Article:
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other side of the ocean. yes, they sought a life that was less better by exploitation for selfish men fed up under governments that were not free. they sought a wider opportunity. i read this and i heard ronald reagan's accent in the back of my head when you read this, any reason for that is every president since fdr has used this invocation of the american dream at one point or another, but it was defined for us by roosevelt. roosevelt nearly a consistent story of america personified not by those who founded the nation, but my more recent immigrants, those who despite their service culture differences were central to the american dream and full participants in americans were defined as people with a shared past, even though that path occurred in a variety of disparate and even incommensurate nations. americans were united by previous experience of oppression and, therefore, by both the desire to be free of it
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and the will to act on that desire. that's what constituted the american citizen. that, of course, becomes extremely important as the lead up to world war ii. and that since then all americans no matter how recently arrived were understood as a legitimate the center, descendents of the founders and the citizens -- sorry, at least all the americans were willing to fight oppression as it was very's redefined over the course of his initiation were descendents on airs of the founders. those founders also had some children who grow the money changers, doubting thomas', economic royalist, appeasers, and in general pretty much anybody who opposed fdr. those people were excluded sometimes from the quality and sometimes simply from his rhetoric. he never spoke to asian-american groups. he never visited american indian reservations. he never spent time in hispanic or latino communities. he never so much as ever on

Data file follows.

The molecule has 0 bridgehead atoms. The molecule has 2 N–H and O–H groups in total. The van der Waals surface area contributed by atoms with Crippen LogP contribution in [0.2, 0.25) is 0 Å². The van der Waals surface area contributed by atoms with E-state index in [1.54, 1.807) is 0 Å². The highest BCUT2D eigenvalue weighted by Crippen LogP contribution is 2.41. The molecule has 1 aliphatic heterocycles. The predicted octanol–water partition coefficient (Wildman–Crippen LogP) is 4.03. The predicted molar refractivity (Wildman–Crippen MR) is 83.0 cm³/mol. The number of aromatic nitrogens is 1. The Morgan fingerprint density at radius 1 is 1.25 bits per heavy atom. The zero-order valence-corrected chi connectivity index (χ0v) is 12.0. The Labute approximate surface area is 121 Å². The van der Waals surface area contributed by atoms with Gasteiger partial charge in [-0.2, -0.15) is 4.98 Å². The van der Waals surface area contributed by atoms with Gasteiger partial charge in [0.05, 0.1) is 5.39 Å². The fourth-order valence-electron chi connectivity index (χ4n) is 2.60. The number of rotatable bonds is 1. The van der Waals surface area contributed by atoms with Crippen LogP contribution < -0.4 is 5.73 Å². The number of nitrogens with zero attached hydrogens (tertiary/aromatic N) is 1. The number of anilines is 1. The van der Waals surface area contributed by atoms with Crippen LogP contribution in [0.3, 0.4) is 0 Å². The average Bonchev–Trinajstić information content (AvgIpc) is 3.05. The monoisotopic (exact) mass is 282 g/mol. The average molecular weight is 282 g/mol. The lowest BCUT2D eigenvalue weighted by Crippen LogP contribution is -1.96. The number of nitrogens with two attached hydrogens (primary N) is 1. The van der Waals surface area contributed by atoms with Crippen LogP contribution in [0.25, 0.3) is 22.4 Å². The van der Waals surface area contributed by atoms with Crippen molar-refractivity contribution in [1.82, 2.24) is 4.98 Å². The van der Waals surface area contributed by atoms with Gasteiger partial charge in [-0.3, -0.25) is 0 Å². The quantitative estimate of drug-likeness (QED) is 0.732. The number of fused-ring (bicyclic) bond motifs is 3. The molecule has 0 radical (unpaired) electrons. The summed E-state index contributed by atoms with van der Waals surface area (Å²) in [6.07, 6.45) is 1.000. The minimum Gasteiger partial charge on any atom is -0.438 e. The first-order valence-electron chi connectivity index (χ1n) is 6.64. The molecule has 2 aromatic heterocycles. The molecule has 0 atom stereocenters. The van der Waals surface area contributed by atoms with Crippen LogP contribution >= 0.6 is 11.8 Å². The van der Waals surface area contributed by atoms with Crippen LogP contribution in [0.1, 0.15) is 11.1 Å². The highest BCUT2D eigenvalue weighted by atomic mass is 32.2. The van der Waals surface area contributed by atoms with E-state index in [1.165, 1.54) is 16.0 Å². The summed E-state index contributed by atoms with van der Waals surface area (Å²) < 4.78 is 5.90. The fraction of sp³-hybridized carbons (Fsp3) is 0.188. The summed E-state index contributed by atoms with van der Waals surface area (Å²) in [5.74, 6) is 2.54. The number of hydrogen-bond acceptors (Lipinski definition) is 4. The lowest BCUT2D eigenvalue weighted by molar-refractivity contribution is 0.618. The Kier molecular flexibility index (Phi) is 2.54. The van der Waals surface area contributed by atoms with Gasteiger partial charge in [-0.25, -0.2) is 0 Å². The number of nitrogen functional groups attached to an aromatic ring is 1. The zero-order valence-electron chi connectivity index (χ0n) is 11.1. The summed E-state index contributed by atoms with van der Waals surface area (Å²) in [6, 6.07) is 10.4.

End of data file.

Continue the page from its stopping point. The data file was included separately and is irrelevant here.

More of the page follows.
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african-americans although shirley allender's efforts matter here. like some presidents, unlike some president he did not spend any rhetorical effort, but he simply ignored them. when he did at that groups and individuals, and as he may morph his airship such attacks it was an assault on behavior rather than demography. he never attacked people for the class or the race but only for their behavior. he undermined their status, and he caricatured them with a demonic glee. you made in the butt of many famous jokes and poor martin barton if this were never quite the same. he was incapable of wielding anger in him and said things like it is the only evidence we have of life yet growth and progress are opposed, opposed every step, opposed bitterly and blindly. would not be fun to be the